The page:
new raised bed, where to get organic soil?

jducka1(OR)June 9, 2005

I have built a new raised bed (14' x 2' x 3') and have no good native soil to put in it. (The bed sits in front of an old garage that has been shedding lead paint into the soil for probably 50 years). I have painted the garage and now want some nice clean soil to grow organic veggies in. I have looked at bagged organic planting mixes, but they only come in small bags and cost a fortune (on the order of $300 to fill my bed). One nursery suggested I could use a mix of Whitney Farms Soil Conditioner (which is on sale) and Sphagnum Peat Moss. Reading the Soil Conditioner page, they don't describe anyone using it to fill a whole bed. Does this seem reasonable? I am in Portland, OR, if that helps.

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Check with MacFarlands down in Clackamas County.

They have pretty good mulch.

I don't know if they are certified or if you need certification.

    Bookmark   June 9, 2005 at 8:29PM
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All soil is organic. Some soil is better than others but you really need to look closely at what is being offered. Get some compost and mix that with the soil you already have to make what you need.

    Bookmark   June 10, 2005 at 7:07AM
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I have heard people say that all soil is organic, but I don't understand it. What if the yard debris used to make compost isn't organic (i.e., it has been sprayed)? What if the soil is from a source that has been contaminated by chemicals of some kind? Is it organic then, or am I using the wrong word? I am trying to avoid chemicals (herbicides, pesticides, other toxics) in my vegetables.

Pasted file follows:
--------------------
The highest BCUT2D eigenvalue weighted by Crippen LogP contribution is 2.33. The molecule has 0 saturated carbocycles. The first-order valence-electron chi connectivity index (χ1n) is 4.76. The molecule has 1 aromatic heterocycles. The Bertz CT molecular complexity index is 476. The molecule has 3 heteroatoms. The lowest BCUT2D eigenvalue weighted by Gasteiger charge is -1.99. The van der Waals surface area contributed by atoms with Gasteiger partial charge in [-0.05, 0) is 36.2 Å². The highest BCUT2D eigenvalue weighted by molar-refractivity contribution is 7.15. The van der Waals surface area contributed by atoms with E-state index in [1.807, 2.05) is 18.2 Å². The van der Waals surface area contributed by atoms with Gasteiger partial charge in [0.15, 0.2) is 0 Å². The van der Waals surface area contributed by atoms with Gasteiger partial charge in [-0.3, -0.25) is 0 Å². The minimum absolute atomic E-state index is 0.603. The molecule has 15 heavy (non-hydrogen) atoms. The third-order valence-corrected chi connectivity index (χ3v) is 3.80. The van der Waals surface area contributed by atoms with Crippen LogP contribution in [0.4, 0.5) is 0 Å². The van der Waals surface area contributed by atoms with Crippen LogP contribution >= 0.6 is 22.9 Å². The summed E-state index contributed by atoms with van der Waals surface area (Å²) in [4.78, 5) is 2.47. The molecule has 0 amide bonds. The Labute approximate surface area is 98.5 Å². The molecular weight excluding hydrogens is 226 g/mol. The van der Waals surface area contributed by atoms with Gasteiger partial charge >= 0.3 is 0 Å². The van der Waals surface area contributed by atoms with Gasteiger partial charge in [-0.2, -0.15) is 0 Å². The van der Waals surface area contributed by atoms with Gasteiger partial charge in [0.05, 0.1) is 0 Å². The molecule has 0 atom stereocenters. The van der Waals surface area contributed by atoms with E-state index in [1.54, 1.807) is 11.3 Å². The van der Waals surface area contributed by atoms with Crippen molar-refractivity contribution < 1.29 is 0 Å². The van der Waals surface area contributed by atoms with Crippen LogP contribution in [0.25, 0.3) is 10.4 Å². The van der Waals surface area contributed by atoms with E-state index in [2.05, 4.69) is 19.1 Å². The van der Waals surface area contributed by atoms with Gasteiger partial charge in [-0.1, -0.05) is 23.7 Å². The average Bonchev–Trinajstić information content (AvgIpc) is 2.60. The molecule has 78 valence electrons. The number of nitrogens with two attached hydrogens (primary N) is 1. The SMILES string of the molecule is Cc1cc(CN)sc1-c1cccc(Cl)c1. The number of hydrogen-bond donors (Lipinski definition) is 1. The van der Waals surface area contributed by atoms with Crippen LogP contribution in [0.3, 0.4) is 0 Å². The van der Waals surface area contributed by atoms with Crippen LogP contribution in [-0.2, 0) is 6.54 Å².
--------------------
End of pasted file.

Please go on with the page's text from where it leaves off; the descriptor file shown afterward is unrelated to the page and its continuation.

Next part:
Bookmark   June 10, 2005 at 11:01AM
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Then it is contaminated organic matter that will, eventually, clean itself up.
Soil is made up of about 50 percent mineral and organic matter and 25 percent air and 25 percent water, small traces of contaminents are in all of our soils, but by adding more organic matter we can encourage bacteria that will clean that up to exist. The soils you buy from many sources will more often than not be contaminated with stuff you don't want and peat moss is a non renewable resource ( a non renewable resource is one that will not replace itself in my lifetime), provides no nutrients to your soil and requires that you add some from some source that also may or may not be contaminated with stuff you would not want.
So if you can find a source of compost, that you can trust, and mix it with the soil you already have you will far less a chance of contamination than you would get form somewhere else, even with the potential lead paint problem. Since lead in paint was banned in the 1970's are you really sure what has been flaking off is lead contaminated?

    Bookmark   June 10, 2005 at 7:16PM
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tracywag(Z5 NY)

I have four yards of organic soil sitting on my driveway right now. I've run out of arguements with my husband to let me keep it for little projects, so it's going out to my parents in a wagon tomarrow to be dumped. I'd much rather have it fill a bed, but I've run out of room for beds!

Too bad you weren't closer.

    Bookmark   June 14, 2005 at 1:56PM